• Image quality - PSP plates used in CR have a lower efficiency of detection compared to DR detectors. Thus, a higher radiation dose is needed to obtain adequate image resolution. However, the development of dual-side readout phosphors, as well as storage phosphors based on cesium bromide structure, has resulted in a better detection efficiency, which can match DR detectors in some cases.

Advantages of DR

  • The efficiency of X-ray detection is measured by detective quantum efficiency, DQE, which is about 60%–65% with DR but only 30% with CR. Thus, the use of DR is associated with lower patient exposures because of very low imaging failure rates.
  • The high speed of image acquisition is another advantage of DR technology.
  • Image quality is excellent with DR whereas CR images are somewhat inferior to film X-ray systems. However, diagnostic accuracy is comparable between CR and film-based systems.
  • Whereas the initial cost of CR is lower, DR systems provide high-speed workflow for technologists and speeded-up patient management, which is especially important in outpatient settings where patients need to return to home or work. Less than 1 minute is needed between exposure and image acquisition.
  • Portability of DR systems is now being envisaged with the development of wireless (or previously, wired) DR detectors. This removes one of the big obstacles to the use of DR, namely, lack of portability. However, there is a long way to go before DR becomes comparable to CR in this respect. The ability to retrofit existing technology with DR detectors will mark the beginning of serious competition between CR and DR in small-scale imaging setups.

Disadvantages for DR

  • The conventional DR systems are not very flexible for taking difficult views. However, newer systems are being designed to offer greater positioning flexibility.
  • The initial investment costs are very high, on average up to 5 times that of a good-quality CR setup, including the reader and PSPs. This limits them to settings where return on investment is assured because of high patient throughput.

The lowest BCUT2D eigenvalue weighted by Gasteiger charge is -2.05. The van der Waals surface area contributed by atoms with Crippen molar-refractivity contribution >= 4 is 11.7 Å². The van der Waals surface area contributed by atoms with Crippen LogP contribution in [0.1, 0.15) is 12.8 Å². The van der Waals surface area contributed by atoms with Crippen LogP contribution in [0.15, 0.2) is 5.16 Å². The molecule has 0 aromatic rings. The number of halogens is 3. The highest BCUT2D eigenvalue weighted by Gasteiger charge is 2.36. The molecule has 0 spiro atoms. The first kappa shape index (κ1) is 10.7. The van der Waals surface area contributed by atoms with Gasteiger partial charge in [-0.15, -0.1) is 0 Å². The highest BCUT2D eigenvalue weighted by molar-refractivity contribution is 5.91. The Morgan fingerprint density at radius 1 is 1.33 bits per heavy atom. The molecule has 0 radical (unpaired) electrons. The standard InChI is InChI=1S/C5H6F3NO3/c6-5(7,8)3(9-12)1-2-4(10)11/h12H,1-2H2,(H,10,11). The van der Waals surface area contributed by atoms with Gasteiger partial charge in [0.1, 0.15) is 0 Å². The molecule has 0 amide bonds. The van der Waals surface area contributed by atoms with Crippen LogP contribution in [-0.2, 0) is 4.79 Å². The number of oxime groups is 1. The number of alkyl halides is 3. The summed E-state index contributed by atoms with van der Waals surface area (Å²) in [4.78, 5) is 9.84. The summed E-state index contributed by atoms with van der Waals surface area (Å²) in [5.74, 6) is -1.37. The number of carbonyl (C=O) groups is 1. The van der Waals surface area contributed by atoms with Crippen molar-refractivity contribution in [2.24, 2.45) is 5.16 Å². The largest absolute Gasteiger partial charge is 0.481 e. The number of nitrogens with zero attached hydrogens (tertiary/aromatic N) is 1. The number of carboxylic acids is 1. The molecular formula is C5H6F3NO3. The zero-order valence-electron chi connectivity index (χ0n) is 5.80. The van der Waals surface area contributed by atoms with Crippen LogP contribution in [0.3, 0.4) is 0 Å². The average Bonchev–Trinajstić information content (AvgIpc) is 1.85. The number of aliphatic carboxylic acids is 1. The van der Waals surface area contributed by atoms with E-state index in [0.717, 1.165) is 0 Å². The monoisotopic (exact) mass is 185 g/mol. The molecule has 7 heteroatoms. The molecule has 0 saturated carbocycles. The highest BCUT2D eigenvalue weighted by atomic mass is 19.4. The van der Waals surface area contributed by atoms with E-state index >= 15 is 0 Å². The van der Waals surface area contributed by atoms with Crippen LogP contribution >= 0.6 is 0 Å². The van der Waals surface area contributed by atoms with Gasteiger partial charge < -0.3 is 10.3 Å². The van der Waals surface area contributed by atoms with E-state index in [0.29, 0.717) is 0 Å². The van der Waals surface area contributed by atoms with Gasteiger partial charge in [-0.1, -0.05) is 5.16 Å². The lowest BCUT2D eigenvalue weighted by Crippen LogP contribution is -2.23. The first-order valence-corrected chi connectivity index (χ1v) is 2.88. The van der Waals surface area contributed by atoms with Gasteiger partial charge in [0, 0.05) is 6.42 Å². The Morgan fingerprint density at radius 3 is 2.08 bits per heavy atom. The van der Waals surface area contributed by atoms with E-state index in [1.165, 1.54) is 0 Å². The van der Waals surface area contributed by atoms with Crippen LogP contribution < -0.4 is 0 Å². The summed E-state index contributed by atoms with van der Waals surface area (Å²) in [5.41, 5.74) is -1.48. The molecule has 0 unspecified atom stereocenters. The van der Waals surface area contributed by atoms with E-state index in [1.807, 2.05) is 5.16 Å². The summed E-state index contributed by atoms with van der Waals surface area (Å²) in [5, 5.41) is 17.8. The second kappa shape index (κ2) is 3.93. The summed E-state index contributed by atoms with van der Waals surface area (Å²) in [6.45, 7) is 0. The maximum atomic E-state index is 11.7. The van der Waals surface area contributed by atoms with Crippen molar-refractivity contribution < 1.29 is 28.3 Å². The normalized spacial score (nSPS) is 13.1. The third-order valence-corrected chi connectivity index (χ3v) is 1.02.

The following table summarizes the pros and cons of CR and DR:

CR DR
Lower initial investment Higher initial investment
Can be retrofitted to existing installations All-new setup necessary
Lower image quality Better image quality
More time to final image viewing (5-7 minutes) Rapid image viewing (within 1 minute)
Labor-intensive due to the need for cassette transfer to the plate reader Completely digitized setup
Lower patient throughput High patient throughput
More bulky Compact profile
More portable Less portable unless newer wireless systems used
More flexible positioning and sizes Difficult to acquire awkward views
Higher risk of overexposure Lower risk of overexposure
Suitable for low or moderate workflow Ideal for high workflow
Less efficient More efficient
Less costly to replace More costly parts, requires to be protected from dropping or rough handling
More easy to damage and need more maintenance Online or remote servicing possible to cut down cost of ownership

Further Reading

Last Updated: Nov 27, 2018

Dr. Liji Thomas

Written by

Dr. Liji Thomas

Dr. Liji Thomas is an OB-GYN, who graduated from the Government Medical College, University of Calicut, Kerala, in 2001. Liji practiced as a full-time consultant in obstetrics/gynecology in a private hospital for a few years following her graduation. She has counseled hundreds of patients facing issues from pregnancy-related problems and infertility, and has been in charge of over 2,000 deliveries, striving always to achieve a normal delivery rather than operative.